You can certainly choose to do both. Below are just some of the many benefits of owning income-generating residential properties:

  • Lower cost of entry – It’s not easy to come up with funding for CRE. An average investor who is just starting will probably have enough for a down payment on a residential asset like a single-family home, but not enough to buy a commercial property. Those who were new to real estate investing may find the process of purchasing commercial properties to be quite overwhelming. That said, many of the most successful property investors start with residential assets and use the cash flow from them to buy commercial real estate later on.
  • Administratively easier – Zoning laws for residential properties are often more lenient. The same cannot be said for CRE; zoning laws are stricter, there’s a lot more red tape to manage, and building permits are generally harder to get. This is why residential properties appeal to newer investors who are not ready for the headaches involved in commercial real estate.
  • A larger pool of renters and buyers – It’s true what they say: people will always need a place to live. This is why residential properties benefit from having more potential buyers and renters. As you know, recent events have forced businesses to adapt to remote work and online marketplaces, so it has become harder to find long-term commercial tenants, but the demand for rental homes remain solid. This is one thing to think about as you make your decision.
  • Better performance in economic crises – While residential real estate is not immune to economic downturns; it’s often not as much affected as commercial investments that rely on business tenants who are often the first to get hit by the costs of uncertain times. Demand for housing is mainly stable; even when the economy is down, people still need homes.

Comparing Commercial and Residential Loans

Traditional lenders like banks distribute residential mortgages to borrowers. Commercial mortgages, on the other hand, are made to a company. It’s recommended for commercial borrowers to sign as representatives of business entities for tax purposes (after all, the property is zoned for commercial uses).

In the eyes of lenders, commercial loans are considered riskier compared to residential mortgages. This is why interest rates for commercial loans are typically higher.

The terms are also shorter. That said, more commercial funding is available because of the existence of a secondary market of commercial lenders outside of traditional banks.

There is more paperwork involved in applying for commercial loans. You will need to produce a business plan and, in many cases, show a high credit score.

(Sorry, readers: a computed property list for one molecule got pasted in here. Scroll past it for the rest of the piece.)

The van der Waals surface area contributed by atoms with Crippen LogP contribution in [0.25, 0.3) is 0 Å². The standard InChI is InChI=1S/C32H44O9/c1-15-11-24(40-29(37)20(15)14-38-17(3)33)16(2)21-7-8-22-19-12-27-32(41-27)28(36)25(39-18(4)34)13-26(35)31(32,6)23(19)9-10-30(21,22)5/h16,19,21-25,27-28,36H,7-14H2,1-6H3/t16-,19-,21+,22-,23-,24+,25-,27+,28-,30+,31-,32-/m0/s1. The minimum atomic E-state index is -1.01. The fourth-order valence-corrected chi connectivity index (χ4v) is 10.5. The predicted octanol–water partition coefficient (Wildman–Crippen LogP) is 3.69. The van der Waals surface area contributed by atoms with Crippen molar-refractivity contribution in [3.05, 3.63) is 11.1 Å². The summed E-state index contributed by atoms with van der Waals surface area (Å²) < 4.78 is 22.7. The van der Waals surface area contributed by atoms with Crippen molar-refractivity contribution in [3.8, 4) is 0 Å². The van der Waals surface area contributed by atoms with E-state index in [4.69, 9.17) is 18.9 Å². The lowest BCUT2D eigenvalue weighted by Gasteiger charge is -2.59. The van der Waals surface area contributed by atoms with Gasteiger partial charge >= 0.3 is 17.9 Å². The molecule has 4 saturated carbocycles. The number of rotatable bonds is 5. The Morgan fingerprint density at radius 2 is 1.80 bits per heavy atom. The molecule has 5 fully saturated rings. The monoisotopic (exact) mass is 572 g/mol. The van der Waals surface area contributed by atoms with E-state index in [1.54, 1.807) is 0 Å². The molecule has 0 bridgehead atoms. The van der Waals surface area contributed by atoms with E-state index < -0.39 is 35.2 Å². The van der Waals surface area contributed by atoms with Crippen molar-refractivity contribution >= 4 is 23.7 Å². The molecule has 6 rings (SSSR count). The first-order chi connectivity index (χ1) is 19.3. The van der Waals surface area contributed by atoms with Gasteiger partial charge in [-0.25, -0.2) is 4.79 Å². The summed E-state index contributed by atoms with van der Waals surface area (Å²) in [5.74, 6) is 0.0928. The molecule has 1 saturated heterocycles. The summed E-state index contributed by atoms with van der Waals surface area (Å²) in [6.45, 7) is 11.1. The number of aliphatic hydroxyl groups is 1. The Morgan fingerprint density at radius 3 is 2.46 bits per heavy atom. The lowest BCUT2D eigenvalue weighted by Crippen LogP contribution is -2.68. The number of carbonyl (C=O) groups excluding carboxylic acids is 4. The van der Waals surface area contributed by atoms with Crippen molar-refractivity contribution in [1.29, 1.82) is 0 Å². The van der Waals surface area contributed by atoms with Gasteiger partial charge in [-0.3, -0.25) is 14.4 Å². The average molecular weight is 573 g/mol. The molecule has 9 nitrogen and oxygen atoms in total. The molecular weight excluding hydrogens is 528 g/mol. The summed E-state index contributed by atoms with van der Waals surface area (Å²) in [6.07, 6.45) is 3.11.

Note, however, that some commercial lenders don’t look at a borrower’s financial circumstances. Instead, they base their decision on the commercial property’s viability and income-generating potential.

There are also crucial differences in the restrictions, conditions, penalties, and terms of commercial and residential loans. Residential properties are typically financed over 30 years, whereas commercial loans range from 5 to 20 years.

This is why monthly payments for residential investment properties are smaller. The great thing about commercial loans, though, is that terms and repayment schedules can often be customized based on the borrower’s unique requirements.

Don’t have access to the funding it takes to become a direct owner of a commercial building? Don’t worry—there are opportunities in passive commercial investing.

For example, you can invest in CRE companies as a limited partner. This is a good strategy for building a diversified portfolio that includes passive CRE investments.

The Bottom Line

So, should you invest in residential or CRE? That depends on your goals. Are you looking to make a quick profit to start your investing journey?

Then flipping a couple of residential properties might make sense. Are you in this for the long haul and want to build a sizable passive income? Then CRE investing offers many attractive benefits.

You also have to think about how much time and involvement you can put into your project. If working on a small scale feels more natural to you, residential investment is a good fit.

If you want to earn higher returns and are comfortable taking on more significant risks, look into commercial real estate investing.